Comparison with calculated results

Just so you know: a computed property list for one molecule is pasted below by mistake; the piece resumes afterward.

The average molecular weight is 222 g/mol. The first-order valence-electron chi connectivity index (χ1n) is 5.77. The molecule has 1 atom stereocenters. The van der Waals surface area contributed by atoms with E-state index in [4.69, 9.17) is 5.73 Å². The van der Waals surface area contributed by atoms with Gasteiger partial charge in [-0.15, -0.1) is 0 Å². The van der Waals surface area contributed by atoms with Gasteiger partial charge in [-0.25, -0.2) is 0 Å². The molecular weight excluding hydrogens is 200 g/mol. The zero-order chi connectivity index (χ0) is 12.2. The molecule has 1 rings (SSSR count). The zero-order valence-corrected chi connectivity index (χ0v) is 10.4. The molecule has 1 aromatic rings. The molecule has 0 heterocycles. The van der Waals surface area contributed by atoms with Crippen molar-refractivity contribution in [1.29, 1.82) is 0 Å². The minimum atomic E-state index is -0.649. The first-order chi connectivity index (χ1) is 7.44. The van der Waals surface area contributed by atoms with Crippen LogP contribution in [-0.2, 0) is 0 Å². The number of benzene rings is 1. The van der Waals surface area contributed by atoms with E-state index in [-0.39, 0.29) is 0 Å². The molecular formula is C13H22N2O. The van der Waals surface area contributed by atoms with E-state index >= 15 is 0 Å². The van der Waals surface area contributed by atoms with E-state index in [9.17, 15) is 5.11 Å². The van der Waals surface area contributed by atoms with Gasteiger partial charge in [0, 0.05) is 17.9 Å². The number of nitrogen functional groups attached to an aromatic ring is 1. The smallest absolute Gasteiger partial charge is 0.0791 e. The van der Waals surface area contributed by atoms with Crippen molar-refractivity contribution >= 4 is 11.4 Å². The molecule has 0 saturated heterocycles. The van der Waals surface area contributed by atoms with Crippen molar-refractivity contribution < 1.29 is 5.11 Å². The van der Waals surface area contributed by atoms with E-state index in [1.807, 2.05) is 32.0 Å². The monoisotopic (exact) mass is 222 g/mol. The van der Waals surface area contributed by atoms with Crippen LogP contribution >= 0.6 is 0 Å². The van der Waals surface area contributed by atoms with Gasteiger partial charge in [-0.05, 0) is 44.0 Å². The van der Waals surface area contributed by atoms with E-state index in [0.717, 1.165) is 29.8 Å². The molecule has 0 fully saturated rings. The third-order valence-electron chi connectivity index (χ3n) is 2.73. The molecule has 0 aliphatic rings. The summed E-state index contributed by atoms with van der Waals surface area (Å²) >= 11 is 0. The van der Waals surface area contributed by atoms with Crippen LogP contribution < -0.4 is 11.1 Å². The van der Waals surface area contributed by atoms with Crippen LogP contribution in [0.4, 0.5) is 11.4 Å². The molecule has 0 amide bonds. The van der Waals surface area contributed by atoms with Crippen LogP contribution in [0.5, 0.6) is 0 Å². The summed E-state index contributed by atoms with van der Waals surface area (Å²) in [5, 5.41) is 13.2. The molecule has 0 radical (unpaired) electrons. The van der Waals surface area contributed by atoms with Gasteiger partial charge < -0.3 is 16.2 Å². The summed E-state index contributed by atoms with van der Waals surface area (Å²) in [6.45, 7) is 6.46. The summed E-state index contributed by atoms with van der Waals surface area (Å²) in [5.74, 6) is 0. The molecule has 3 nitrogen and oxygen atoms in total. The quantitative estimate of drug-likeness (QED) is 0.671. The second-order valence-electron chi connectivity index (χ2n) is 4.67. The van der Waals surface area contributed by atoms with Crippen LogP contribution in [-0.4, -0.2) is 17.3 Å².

We have calculated theoretical isentropes from the entropy function S(T,B) based on the parameters from spin Hamiltonian (2) (see Fig. 5c). We have done this for the experimental entropies that belong to the isentropes shown in Fig. 4 to allow a direct comparison, and for a lower entropy to emphasize the shape of the isentropes. The agreement with the experimental curves is remarkable, showing the double minimum in T(B) and consequent multiple cooling regimes. The agreement becomes poorer for the lowest temperatures and small fields because the aforementioned dipolar interactions become relevant. The latter, which are not included in our model, ultimately limit the base temperature reached by adiabatic demagnetization. Analysing the Zeeman diagram is difficult because of the massive (8^{7}) number of levels; in Fig. 5a, we plot the excitation energies (E*=E_{i}−E_{0}, where E_{i} and E_{0} are the energies of the ith and ground Zeeman states, respectively, at that field) to make the changes in density of states in certain field ranges more visible. The zerotemperature saturation field is ~2.9 T (that is, above which the ground state is singly degenerate and the magnetic entropy is nil; Fig. 5b). Below this saturation field, there is a high degeneracy of lowlying states (high entropy), hence rapid magnetic cooling is observed on demagnetizing towards 2.5 T (positive slope isentrope; Fig. 5c). Between about 2.2 and 1.4 T, the density of states is much lower (Fig. 5a), giving a plateau in the zerotemperature magnetization curve (Fig. 5b), hence demagnetizing into this region decreases the entropy and leads to heating (negative slope isentrope; Fig. 5c). Below 1.4 T, the density of states increases again, and we are back in a region of cooling.